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Emergency Patient Interdisciplinary Care (EPIC) - The Way Forward

Monday, July 1, 2013

Emergency department's pilot project hopes to help nation's health systems adapt to life under the Affordable Care Act.

By: Alice Patenaude

The Affordable Care Act is changing the landscape of healthcare for both patients and health systems across the country. The ACA, passed in March 2010, has already allowed patients to take greater charge of their health by requiring insurance companies to fully cover preventive care and by prohibiting the denial of insurance coverage because of pre-existing medical conditions.

Healthcare organizations, like the University of Illinois Hospital & Health Sciences System, will face both opportunities and challenges as the ACA continues to shape the future of healthcare. They will see an influx of newly insured patients but also lost revenue as reductions in Medicare and Medicaid reimbursements take effect under the provisions of the ACA.

In the next phase of the ACA's rollout in January 2014, more than 48 million uninsured Americans will have expanded access to health coverage through two primary methods-an insurance exchange, where individuals and small businesses can buy qualified health benefit plans-and an expansion of Medicaid, depending on the state where patients reside.

The new insurance marketplace will allow consumers and small businesses to examine their insurance options and to purchase healthcare plans, with open enrollment beginning in late 2013. In Illinois, Medicaid expansion, which will expand coverage for 342,000 newly eligible residents, passed the Illinois Senate in late February, but as of this publication date-has not yet passed the House. The House was to begin debate on the expansion in late May.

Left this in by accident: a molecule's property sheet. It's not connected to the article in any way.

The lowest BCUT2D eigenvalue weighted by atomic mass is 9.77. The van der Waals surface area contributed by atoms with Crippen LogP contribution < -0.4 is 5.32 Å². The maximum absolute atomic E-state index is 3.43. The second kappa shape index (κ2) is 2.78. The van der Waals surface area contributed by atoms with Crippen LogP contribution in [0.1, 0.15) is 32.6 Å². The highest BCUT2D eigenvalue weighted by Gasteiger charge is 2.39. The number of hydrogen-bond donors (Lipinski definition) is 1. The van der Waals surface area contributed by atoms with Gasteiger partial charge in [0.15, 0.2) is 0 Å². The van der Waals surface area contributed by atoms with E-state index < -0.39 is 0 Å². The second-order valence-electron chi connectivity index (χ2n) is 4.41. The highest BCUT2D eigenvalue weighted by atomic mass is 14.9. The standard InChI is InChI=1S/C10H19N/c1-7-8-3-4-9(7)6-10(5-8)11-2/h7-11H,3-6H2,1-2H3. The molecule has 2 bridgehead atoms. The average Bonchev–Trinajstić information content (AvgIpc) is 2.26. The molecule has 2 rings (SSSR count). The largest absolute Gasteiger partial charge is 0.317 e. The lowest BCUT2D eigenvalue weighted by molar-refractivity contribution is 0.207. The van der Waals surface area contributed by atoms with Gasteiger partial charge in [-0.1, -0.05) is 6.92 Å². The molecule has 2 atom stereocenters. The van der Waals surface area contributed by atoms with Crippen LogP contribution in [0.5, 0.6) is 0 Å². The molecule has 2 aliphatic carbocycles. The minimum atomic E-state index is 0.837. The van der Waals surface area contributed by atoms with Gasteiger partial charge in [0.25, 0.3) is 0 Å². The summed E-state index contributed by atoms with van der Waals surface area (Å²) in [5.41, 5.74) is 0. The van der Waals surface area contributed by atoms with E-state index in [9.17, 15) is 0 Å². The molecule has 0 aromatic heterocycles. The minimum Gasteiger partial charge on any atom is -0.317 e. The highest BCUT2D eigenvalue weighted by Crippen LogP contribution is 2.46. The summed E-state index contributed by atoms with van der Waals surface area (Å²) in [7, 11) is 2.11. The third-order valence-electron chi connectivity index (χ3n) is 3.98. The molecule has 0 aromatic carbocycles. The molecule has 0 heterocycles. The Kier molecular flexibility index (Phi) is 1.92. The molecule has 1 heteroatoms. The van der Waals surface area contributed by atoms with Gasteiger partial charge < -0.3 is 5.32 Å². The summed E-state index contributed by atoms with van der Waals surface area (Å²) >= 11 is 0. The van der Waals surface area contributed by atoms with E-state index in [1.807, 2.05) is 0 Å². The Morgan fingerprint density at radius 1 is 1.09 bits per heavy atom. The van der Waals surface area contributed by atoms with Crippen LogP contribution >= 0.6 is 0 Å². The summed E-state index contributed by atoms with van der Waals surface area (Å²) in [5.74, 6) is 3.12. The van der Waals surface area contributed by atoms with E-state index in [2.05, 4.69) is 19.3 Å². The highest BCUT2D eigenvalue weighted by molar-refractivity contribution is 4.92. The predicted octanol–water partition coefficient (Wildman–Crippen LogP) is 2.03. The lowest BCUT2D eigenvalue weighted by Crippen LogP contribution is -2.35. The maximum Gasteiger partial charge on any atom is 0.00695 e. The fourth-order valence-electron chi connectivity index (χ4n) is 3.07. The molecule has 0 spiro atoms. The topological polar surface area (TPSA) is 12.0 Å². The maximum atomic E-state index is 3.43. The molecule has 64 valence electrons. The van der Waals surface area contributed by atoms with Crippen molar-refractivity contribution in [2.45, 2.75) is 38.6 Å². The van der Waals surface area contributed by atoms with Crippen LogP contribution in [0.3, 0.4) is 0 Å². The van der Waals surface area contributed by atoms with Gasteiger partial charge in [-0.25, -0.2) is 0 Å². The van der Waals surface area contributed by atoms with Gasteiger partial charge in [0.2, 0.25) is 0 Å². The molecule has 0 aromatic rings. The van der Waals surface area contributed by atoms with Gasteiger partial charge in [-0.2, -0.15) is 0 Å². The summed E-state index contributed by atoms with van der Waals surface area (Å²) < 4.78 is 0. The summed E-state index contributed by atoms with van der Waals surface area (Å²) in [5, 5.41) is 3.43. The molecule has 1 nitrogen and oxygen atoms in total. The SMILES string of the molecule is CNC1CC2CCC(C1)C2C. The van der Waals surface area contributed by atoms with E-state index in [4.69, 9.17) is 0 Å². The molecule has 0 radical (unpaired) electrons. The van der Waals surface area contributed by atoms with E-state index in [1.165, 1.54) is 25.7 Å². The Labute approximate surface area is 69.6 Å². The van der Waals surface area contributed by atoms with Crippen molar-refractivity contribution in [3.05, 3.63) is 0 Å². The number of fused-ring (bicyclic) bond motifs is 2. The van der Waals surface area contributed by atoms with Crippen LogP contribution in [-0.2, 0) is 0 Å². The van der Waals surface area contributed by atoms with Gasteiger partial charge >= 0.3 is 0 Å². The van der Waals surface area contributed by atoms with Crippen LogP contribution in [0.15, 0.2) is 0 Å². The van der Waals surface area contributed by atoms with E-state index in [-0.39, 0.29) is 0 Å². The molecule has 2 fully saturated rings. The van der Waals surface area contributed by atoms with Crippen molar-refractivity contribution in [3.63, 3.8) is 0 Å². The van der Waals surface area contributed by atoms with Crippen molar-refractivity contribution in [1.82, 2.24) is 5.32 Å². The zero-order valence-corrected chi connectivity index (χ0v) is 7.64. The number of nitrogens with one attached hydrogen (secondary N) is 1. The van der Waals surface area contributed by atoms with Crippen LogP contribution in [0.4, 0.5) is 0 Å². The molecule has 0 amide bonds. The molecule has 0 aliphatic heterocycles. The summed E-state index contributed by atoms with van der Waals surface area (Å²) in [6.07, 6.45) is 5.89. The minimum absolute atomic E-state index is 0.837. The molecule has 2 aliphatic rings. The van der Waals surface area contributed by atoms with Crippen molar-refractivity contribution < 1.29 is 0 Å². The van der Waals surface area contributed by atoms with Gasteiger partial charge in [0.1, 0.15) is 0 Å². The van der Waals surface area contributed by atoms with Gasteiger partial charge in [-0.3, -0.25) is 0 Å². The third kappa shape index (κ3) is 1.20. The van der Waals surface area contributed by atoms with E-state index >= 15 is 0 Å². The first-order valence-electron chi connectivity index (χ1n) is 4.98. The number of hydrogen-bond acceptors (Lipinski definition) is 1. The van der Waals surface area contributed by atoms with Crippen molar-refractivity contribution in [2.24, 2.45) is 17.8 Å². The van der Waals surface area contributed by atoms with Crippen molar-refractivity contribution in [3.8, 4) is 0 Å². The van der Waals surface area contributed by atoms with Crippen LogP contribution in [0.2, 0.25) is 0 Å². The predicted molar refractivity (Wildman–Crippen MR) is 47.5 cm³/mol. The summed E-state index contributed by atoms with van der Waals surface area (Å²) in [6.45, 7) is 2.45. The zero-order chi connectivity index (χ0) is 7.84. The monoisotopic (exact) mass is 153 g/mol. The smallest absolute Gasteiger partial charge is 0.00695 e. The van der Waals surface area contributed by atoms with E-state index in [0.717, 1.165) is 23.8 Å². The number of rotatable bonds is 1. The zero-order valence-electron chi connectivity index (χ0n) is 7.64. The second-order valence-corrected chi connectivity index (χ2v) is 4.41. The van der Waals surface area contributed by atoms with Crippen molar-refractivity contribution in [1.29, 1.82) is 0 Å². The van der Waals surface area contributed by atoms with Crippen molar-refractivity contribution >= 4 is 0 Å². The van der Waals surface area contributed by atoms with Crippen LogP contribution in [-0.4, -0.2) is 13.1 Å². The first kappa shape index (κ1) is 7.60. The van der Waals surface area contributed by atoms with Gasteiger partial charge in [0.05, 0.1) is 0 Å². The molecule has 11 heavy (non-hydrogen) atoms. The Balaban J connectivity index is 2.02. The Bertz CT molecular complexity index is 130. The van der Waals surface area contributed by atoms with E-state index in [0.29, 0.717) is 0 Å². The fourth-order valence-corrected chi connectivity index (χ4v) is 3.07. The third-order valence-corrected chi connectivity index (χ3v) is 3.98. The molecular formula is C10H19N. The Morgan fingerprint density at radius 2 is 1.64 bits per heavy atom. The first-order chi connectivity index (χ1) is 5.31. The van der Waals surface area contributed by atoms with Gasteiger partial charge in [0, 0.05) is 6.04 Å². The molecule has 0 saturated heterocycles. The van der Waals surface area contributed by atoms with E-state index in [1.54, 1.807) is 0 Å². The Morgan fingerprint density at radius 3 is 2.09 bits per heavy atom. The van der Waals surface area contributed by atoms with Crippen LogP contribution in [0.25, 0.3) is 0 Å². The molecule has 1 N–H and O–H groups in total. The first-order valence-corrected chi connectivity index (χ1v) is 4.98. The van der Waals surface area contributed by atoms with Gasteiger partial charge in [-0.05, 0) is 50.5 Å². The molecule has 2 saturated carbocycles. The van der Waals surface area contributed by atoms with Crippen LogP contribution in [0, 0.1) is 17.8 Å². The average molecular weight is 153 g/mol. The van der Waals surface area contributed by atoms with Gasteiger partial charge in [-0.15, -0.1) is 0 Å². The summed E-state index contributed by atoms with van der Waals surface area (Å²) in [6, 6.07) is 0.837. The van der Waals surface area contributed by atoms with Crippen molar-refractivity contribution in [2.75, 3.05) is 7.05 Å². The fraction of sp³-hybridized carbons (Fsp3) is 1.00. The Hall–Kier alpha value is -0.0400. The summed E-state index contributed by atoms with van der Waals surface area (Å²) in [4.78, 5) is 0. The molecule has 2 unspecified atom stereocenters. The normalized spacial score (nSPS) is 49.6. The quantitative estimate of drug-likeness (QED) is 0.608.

An initial step UI Health is taking this summer is the UNISON Health survey (see page 17); a community health needs assessment of 1,400 community members. "A lot of people may not understand the 'language of insurance' if they haven't been in the healthcare system in awhile, so we will also be providing information about how people can learn more about the ACA and how to enroll in insurance," says, Nicole Kazee, PhD, director of health policy and programs for UI Health.

"In our primary service area-the ZIP codes around the hospital that have the largest proportion of our patients-just over 25 percent are uninsured right now," says Kazee "Insurance expansion is good for the community and good for us since there will be less uncompensated and catastrophic care. We need to be ready to accept a lot of new patients."

UI Health's Mile Square Health Centers will be a big part of providing care for those new patients. A network of community health centers, Mile Square is the first line of defense for area patients, providing primary care for patients right in the neighborhoods in which they live. A new clinic at the southwest intersection of Wood Street and Roosevelt Road, built in part with a $12 million ACA-funded grant, is slated to open later this year.